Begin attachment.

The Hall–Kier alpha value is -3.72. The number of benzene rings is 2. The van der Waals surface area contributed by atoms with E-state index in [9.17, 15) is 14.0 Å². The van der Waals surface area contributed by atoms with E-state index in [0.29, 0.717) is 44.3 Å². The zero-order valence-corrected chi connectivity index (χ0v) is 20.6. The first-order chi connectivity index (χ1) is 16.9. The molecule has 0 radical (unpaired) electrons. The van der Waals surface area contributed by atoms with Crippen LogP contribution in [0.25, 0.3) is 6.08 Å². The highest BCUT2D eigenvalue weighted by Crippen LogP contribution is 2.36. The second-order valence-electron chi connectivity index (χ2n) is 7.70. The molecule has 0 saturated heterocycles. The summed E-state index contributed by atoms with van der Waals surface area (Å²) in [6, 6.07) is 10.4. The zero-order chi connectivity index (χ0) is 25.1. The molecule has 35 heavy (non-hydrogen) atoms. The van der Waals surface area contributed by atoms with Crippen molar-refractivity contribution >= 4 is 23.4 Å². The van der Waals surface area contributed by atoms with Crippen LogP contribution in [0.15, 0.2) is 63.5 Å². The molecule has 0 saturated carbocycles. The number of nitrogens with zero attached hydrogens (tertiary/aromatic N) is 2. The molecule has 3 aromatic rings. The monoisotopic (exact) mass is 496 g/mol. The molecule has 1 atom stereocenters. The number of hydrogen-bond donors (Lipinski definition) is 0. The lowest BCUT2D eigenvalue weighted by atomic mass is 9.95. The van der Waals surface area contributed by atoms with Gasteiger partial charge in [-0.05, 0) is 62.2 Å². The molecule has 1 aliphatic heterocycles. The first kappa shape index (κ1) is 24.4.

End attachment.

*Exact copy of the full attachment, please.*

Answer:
The Hall–Kier alpha value is -3.72. The number of benzene rings is 2. The van der Waals surface area contributed by atoms with E-state index in [9.17, 15) is 14.0 Å². The van der Waals surface area contributed by atoms with E-state index in [0.29, 0.717) is 44.3 Å². The zero-order valence-corrected chi connectivity index (χ0v) is 20.6. The first-order chi connectivity index (χ1) is 16.9. The molecule has 0 radical (unpaired) electrons. The van der Waals surface area contributed by atoms with Crippen LogP contribution in [0.25, 0.3) is 6.08 Å². The highest BCUT2D eigenvalue weighted by Crippen LogP contribution is 2.36. The second-order valence-electron chi connectivity index (χ2n) is 7.70. The molecule has 0 saturated heterocycles. The summed E-state index contributed by atoms with van der Waals surface area (Å²) in [6, 6.07) is 10.4. The zero-order chi connectivity index (χ0) is 25.1. The molecule has 35 heavy (non-hydrogen) atoms. The van der Waals surface area contributed by atoms with Crippen molar-refractivity contribution >= 4 is 23.4 Å². The van der Waals surface area contributed by atoms with Crippen LogP contribution in [0.15, 0.2) is 63.5 Å². The molecule has 0 saturated carbocycles. The number of nitrogens with zero attached hydrogens (tertiary/aromatic N) is 2. The molecule has 3 aromatic rings. The monoisotopic (exact) mass is 496 g/mol. The molecule has 1 atom stereocenters. The number of hydrogen-bond donors (Lipinski definition) is 0. The lowest BCUT2D eigenvalue weighted by atomic mass is 9.95. The van der Waals surface area contributed by atoms with Gasteiger partial charge in [-0.05, 0) is 62.2 Å². The molecule has 1 aliphatic heterocycles. The first kappa shape index (κ1) is 24.4.